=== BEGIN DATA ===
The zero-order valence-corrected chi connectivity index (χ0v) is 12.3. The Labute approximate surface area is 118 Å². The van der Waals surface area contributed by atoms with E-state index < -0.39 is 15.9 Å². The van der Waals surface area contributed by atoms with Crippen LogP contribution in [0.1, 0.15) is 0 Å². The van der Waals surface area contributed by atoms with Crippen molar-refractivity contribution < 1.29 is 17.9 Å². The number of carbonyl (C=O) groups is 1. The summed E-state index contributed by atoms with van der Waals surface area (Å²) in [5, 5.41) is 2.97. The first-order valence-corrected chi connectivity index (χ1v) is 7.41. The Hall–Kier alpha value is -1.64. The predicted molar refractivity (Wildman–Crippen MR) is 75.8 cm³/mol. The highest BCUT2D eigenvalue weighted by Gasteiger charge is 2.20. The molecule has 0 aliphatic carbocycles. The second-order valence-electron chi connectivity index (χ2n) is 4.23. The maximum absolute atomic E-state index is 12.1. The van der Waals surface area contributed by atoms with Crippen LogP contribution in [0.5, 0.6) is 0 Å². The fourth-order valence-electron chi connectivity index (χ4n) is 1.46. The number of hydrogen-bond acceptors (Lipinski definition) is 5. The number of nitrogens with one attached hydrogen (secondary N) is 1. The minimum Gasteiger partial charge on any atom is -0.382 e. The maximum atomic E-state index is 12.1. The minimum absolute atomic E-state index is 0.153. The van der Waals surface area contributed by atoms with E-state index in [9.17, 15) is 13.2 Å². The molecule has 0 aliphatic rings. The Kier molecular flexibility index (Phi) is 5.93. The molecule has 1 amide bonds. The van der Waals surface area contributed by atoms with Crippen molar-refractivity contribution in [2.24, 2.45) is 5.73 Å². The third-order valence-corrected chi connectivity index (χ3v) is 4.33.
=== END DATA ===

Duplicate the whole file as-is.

The zero-order valence-corrected chi connectivity index (χ0v) is 12.3. The Labute approximate surface area is 118 Å². The van der Waals surface area contributed by atoms with E-state index < -0.39 is 15.9 Å². The van der Waals surface area contributed by atoms with Crippen LogP contribution in [0.1, 0.15) is 0 Å². The van der Waals surface area contributed by atoms with Crippen molar-refractivity contribution < 1.29 is 17.9 Å². The number of carbonyl (C=O) groups is 1. The summed E-state index contributed by atoms with van der Waals surface area (Å²) in [5, 5.41) is 2.97. The first-order valence-corrected chi connectivity index (χ1v) is 7.41. The Hall–Kier alpha value is -1.64. The predicted molar refractivity (Wildman–Crippen MR) is 75.8 cm³/mol. The highest BCUT2D eigenvalue weighted by Gasteiger charge is 2.20. The molecule has 0 aliphatic carbocycles. The second-order valence-electron chi connectivity index (χ2n) is 4.23. The maximum absolute atomic E-state index is 12.1. The van der Waals surface area contributed by atoms with Crippen LogP contribution in [0.5, 0.6) is 0 Å². The fourth-order valence-electron chi connectivity index (χ4n) is 1.46. The number of hydrogen-bond acceptors (Lipinski definition) is 5. The number of nitrogens with one attached hydrogen (secondary N) is 1. The minimum Gasteiger partial charge on any atom is -0.382 e. The maximum atomic E-state index is 12.1. The minimum absolute atomic E-state index is 0.153. The van der Waals surface area contributed by atoms with E-state index in [9.17, 15) is 13.2 Å². The molecule has 0 aliphatic rings. The Kier molecular flexibility index (Phi) is 5.93. The molecule has 1 amide bonds. The van der Waals surface area contributed by atoms with Crippen molar-refractivity contribution in [2.24, 2.45) is 5.73 Å². The third-order valence-corrected chi connectivity index (χ3v) is 4.33.